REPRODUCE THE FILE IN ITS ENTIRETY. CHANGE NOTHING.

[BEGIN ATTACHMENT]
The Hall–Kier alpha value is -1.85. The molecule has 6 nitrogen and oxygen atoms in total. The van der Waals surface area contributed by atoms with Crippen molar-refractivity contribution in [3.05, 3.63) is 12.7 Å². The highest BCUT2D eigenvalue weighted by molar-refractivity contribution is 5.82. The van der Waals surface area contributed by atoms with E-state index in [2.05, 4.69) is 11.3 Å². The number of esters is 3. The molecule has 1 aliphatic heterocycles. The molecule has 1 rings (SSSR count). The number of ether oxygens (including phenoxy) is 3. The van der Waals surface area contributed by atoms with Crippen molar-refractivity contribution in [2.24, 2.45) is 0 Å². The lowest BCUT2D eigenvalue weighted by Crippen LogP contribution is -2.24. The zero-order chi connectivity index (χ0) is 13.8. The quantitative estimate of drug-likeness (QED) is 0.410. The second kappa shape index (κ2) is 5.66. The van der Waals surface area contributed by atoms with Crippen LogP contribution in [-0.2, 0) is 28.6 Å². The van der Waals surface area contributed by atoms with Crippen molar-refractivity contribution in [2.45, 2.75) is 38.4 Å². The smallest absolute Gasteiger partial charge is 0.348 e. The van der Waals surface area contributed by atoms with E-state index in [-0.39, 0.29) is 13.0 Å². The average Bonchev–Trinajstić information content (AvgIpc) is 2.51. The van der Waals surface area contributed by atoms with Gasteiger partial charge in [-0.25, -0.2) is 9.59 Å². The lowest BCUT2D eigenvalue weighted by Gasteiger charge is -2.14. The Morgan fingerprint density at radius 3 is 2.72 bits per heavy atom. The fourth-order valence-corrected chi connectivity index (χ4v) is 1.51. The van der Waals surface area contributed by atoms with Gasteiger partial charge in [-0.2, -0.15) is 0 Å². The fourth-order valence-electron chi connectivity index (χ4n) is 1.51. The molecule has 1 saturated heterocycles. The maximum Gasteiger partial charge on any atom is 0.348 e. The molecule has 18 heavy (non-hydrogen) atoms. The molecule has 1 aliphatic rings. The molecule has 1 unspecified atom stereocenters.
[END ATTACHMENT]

The Hall–Kier alpha value is -1.85. The molecule has 6 nitrogen and oxygen atoms in total. The van der Waals surface area contributed by atoms with Crippen molar-refractivity contribution in [3.05, 3.63) is 12.7 Å². The highest BCUT2D eigenvalue weighted by molar-refractivity contribution is 5.82. The van der Waals surface area contributed by atoms with E-state index in [2.05, 4.69) is 11.3 Å². The number of esters is 3. The molecule has 1 aliphatic heterocycles. The molecule has 1 rings (SSSR count). The number of ether oxygens (including phenoxy) is 3. The van der Waals surface area contributed by atoms with Crippen molar-refractivity contribution in [2.24, 2.45) is 0 Å². The lowest BCUT2D eigenvalue weighted by Crippen LogP contribution is -2.24. The zero-order chi connectivity index (χ0) is 13.8. The quantitative estimate of drug-likeness (QED) is 0.410. The second kappa shape index (κ2) is 5.66. The van der Waals surface area contributed by atoms with Crippen LogP contribution in [-0.2, 0) is 28.6 Å². The van der Waals surface area contributed by atoms with Crippen molar-refractivity contribution in [2.45, 2.75) is 38.4 Å². The smallest absolute Gasteiger partial charge is 0.348 e. The van der Waals surface area contributed by atoms with E-state index in [-0.39, 0.29) is 13.0 Å². The average Bonchev–Trinajstić information content (AvgIpc) is 2.51. The van der Waals surface area contributed by atoms with Gasteiger partial charge in [-0.25, -0.2) is 9.59 Å². The lowest BCUT2D eigenvalue weighted by Gasteiger charge is -2.14. The Morgan fingerprint density at radius 3 is 2.72 bits per heavy atom. The fourth-order valence-corrected chi connectivity index (χ4v) is 1.51. The van der Waals surface area contributed by atoms with Gasteiger partial charge in [-0.2, -0.15) is 0 Å². The fourth-order valence-electron chi connectivity index (χ4n) is 1.51. The molecule has 1 saturated heterocycles. The maximum Gasteiger partial charge on any atom is 0.348 e. The molecule has 18 heavy (non-hydrogen) atoms. The molecule has 1 aliphatic rings. The molecule has 1 unspecified atom stereocenters.